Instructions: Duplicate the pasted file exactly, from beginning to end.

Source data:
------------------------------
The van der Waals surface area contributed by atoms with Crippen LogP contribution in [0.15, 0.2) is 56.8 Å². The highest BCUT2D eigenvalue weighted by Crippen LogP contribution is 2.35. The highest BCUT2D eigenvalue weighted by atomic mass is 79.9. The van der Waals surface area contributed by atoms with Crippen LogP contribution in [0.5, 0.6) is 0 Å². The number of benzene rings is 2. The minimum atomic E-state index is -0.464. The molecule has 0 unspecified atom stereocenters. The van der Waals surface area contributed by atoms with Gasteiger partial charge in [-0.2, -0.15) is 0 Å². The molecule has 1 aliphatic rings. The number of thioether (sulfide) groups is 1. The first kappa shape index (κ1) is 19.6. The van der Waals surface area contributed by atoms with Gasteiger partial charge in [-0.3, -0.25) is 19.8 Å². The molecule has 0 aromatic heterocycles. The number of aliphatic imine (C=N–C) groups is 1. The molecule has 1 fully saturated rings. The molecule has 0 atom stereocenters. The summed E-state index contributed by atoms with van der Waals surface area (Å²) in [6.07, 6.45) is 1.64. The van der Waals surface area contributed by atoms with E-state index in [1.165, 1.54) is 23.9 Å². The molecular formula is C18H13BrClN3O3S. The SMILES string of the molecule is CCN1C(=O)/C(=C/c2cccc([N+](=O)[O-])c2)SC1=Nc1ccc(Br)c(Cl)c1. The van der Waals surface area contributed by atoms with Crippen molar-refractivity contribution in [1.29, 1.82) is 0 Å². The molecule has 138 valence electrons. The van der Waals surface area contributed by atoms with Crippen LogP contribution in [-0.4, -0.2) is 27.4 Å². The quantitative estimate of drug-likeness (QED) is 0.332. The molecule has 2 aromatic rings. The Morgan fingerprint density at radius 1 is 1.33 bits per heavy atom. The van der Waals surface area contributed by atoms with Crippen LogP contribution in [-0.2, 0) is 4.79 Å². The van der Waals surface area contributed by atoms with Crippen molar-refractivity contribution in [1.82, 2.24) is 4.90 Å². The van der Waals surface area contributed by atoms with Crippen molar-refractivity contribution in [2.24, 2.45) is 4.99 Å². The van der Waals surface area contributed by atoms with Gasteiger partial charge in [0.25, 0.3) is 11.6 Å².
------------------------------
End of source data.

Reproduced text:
The van der Waals surface area contributed by atoms with Crippen LogP contribution in [0.15, 0.2) is 56.8 Å². The highest BCUT2D eigenvalue weighted by Crippen LogP contribution is 2.35. The highest BCUT2D eigenvalue weighted by atomic mass is 79.9. The van der Waals surface area contributed by atoms with Crippen LogP contribution in [0.5, 0.6) is 0 Å². The number of benzene rings is 2. The minimum atomic E-state index is -0.464. The molecule has 0 unspecified atom stereocenters. The van der Waals surface area contributed by atoms with Gasteiger partial charge in [-0.2, -0.15) is 0 Å². The molecule has 1 aliphatic rings. The number of thioether (sulfide) groups is 1. The first kappa shape index (κ1) is 19.6. The van der Waals surface area contributed by atoms with Gasteiger partial charge in [-0.3, -0.25) is 19.8 Å². The molecule has 0 aromatic heterocycles. The number of aliphatic imine (C=N–C) groups is 1. The molecule has 1 fully saturated rings. The molecule has 0 atom stereocenters. The summed E-state index contributed by atoms with van der Waals surface area (Å²) in [6.07, 6.45) is 1.64. The van der Waals surface area contributed by atoms with E-state index in [1.165, 1.54) is 23.9 Å². The molecular formula is C18H13BrClN3O3S. The SMILES string of the molecule is CCN1C(=O)/C(=C/c2cccc([N+](=O)[O-])c2)SC1=Nc1ccc(Br)c(Cl)c1. The van der Waals surface area contributed by atoms with Crippen molar-refractivity contribution in [1.29, 1.82) is 0 Å². The molecule has 138 valence electrons. The van der Waals surface area contributed by atoms with Crippen LogP contribution in [-0.4, -0.2) is 27.4 Å². The quantitative estimate of drug-likeness (QED) is 0.332. The molecule has 2 aromatic rings. The Morgan fingerprint density at radius 1 is 1.33 bits per heavy atom. The van der Waals surface area contributed by atoms with Crippen LogP contribution in [-0.2, 0) is 4.79 Å². The van der Waals surface area contributed by atoms with Crippen molar-refractivity contribution in [1.82, 2.24) is 4.90 Å². The van der Waals surface area contributed by atoms with Crippen molar-refractivity contribution in [2.24, 2.45) is 4.99 Å². The van der Waals surface area contributed by atoms with Gasteiger partial charge in [0.25, 0.3) is 11.6 Å².